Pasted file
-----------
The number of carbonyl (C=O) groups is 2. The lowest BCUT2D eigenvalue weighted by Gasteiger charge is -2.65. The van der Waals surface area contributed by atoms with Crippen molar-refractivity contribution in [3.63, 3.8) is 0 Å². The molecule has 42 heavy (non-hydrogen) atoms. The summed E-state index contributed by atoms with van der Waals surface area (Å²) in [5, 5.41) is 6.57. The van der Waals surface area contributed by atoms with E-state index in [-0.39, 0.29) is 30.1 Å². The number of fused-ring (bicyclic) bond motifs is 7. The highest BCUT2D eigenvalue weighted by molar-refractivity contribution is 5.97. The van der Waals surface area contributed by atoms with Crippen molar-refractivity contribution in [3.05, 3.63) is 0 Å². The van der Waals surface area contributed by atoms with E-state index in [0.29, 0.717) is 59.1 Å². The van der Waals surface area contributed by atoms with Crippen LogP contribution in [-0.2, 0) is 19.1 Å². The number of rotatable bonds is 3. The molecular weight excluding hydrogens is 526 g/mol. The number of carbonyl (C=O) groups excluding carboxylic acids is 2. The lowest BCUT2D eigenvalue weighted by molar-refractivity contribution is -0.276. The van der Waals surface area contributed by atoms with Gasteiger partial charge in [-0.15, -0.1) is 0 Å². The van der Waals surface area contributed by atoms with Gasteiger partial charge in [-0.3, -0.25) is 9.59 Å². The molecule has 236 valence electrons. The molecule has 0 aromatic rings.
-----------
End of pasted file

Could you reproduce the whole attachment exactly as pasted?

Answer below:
The number of carbonyl (C=O) groups is 2. The lowest BCUT2D eigenvalue weighted by Gasteiger charge is -2.65. The van der Waals surface area contributed by atoms with Crippen molar-refractivity contribution in [3.63, 3.8) is 0 Å². The molecule has 42 heavy (non-hydrogen) atoms. The summed E-state index contributed by atoms with van der Waals surface area (Å²) in [5, 5.41) is 6.57. The van der Waals surface area contributed by atoms with E-state index in [-0.39, 0.29) is 30.1 Å². The number of fused-ring (bicyclic) bond motifs is 7. The highest BCUT2D eigenvalue weighted by molar-refractivity contribution is 5.97. The van der Waals surface area contributed by atoms with Crippen molar-refractivity contribution in [3.05, 3.63) is 0 Å². The van der Waals surface area contributed by atoms with E-state index in [0.29, 0.717) is 59.1 Å². The van der Waals surface area contributed by atoms with Crippen LogP contribution in [-0.2, 0) is 19.1 Å². The number of rotatable bonds is 3. The molecular weight excluding hydrogens is 526 g/mol. The number of carbonyl (C=O) groups excluding carboxylic acids is 2. The lowest BCUT2D eigenvalue weighted by molar-refractivity contribution is -0.276. The van der Waals surface area contributed by atoms with Gasteiger partial charge in [-0.15, -0.1) is 0 Å². The van der Waals surface area contributed by atoms with Gasteiger partial charge in [-0.3, -0.25) is 9.59 Å². The molecule has 236 valence electrons. The molecule has 0 aromatic rings.